Randy Mayer is an activist and the pastor at The Good Shepherd United Church of Christ in Sahuarita. For the past 15 years he's been involved with various humanitarian groups along the border. As he wrote in an email to Soundbites, "We decided a few years ago that we could amplify a border voice if we brought musicians like Tom Chapin, Holly Near, Guy Davis and many more (Peter Yarrow is coming this January) to the border to educate them about immigration and the struggles of the border." Which basically means that each performer Mayer and his crew bring to town to perform also gets a tutorial in border issues, in the hope that once they witness the struggles for themselves, they will be more apt to become an activist in these issues.

This week the church is bringing to town Tish Hinojosa, who may require less of an education about border issues than most of the performers who have performed as part of the series. Hinojosa has made a career of capturing the feel and culture of the border region, particularly that of Texas, where she calls home.

Hinojosa will headline a benefit show this week for Common Ground on the Border, a three-day event that will be held at Good Shepherd on March 13 to 15. Again, from that email: "Common Ground on the Border is a unique three-day experience where the deep artistic and cultural roots of the Borderlands are lifted up and conversation is created that bring[s] us across borders and move us to common ground." Also on the bill this week are Marvin Dykhuis, Ronstadt Generations, Ted Warmbrand, Ted Ramirez, and Pablo Peregrina.

The show takes place at 7 p.m. on Friday, Nov. 15, at the Javarita Coffeehouse at The Good Shepherd United Church of Christ, 17750 S. La Canada, in Sahuarita. Tickets are $25 and available in advance at For more info call 625-1375.


A friend of mine was recently lamenting the lack of nighttime activites at the Arizona-Sonora Desert Museum. She'd do well to check out what the museum's got planned for Saturday, Nov. 16: In conjunction with the museum's Oasis Project, The Desert Museum's Mighty Sky Night will feature three performances – at 3 p.m., 5:30 p.m., and 8 p.m. -- by the acclaimed singer-songwriter Beth Nielsen Chapman, whose most recent release is the children's album The Mighty Sky. As a bonus, the Leonid meteor shower will be in full effect on Saturday, so there will also be Planetary Sciences Institute telescope stations for viewing.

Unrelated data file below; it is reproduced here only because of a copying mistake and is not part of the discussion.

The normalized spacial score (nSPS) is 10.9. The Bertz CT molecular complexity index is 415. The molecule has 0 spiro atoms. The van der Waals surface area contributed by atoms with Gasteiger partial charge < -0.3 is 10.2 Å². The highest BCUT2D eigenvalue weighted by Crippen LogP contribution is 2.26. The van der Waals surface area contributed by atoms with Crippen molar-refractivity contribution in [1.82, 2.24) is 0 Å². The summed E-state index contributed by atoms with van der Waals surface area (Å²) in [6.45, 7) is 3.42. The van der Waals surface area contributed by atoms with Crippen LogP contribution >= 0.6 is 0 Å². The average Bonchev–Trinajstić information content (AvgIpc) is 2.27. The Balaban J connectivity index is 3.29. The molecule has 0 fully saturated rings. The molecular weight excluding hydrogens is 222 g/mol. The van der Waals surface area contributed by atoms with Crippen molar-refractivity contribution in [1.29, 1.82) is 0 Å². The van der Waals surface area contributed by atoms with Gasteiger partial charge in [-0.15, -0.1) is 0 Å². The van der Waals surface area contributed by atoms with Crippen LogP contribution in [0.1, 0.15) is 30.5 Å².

Ticket prices are all over the map, so you'd do best to head here for more info: The Arizona-Sonora Desert Museum is located at 2021 N. Kinney Road. Call 883-2702 with questions.


John Vanderslice and Bent Shapes at Club Congress on Monday, Nov. 18; Hopsin and Yelawolf at the Rialto Theatre on Sunday, Nov. 17; Peter Case at The Stage at Monterey Court next Thursday, Nov. 21; Maura O'Connell at the Temple of Music and Art on Sunday, Nov. 17; Eddie Money at the Fox Tucson Theatre on Wednesday, Nov. 20; Portland Cello Project at Solar Culture Gallery tonight, Thursday, Nov. 14; Weed, Prom Body, Hellshovel, Otherly Love, and AZ77 at Topaz tonight, Thursday, Nov. 14; Vaz (ex-Hammerhead) and Carbon Canyon at Plush next Thursday, Nov. 21; Gaelic Storm at the Rialto Theatre on Saturday, Nov. 16; Brady Rymer and the Little Band That Could at the Fox Tucson Theatre on Saturday, Nov. 16; Chris Jamison at Borderlands Brewing Company tonight, Thursday, Nov. 14, and at The Stage at Monterey Court on Friday, Nov. 15; Feelin' 520 Showcase at the Rialto Theatre next Thursday, Nov. 21; Jim Breuer at the Fox Tucson Theatre next Thursday, Nov. 21; Relient K, Motion City Soundtrack, and Driver Friendly at the Rialto Theatre on Friday, Nov. 15; Bobaflex, Death by Stiletto, Fire Glass, and Take the Hill at The Rock on Friday, Nov. 15; Mark Chesnutt at The Maverick on Wednesday, Nov. 20; "Girls Night" with Sabra Faulk, Heather Hardy, Lisa Otey, and Diane Van Deurzen at The Water of Life Church on Sunday, Nov. 17; Technicolor Hearts, Rider Rosie, and Scatter Gather at Sky Bar tonight, Thursday, Nov. 14; Big Meridox and Shining Souls at Plush on Monday, Nov. 18; Chance the Rapper at the Rialto Theatre tonight, Thursday, Nov. 14; The Modeens and Secret Meetings at Sky Bar on Saturday, Nov. 16.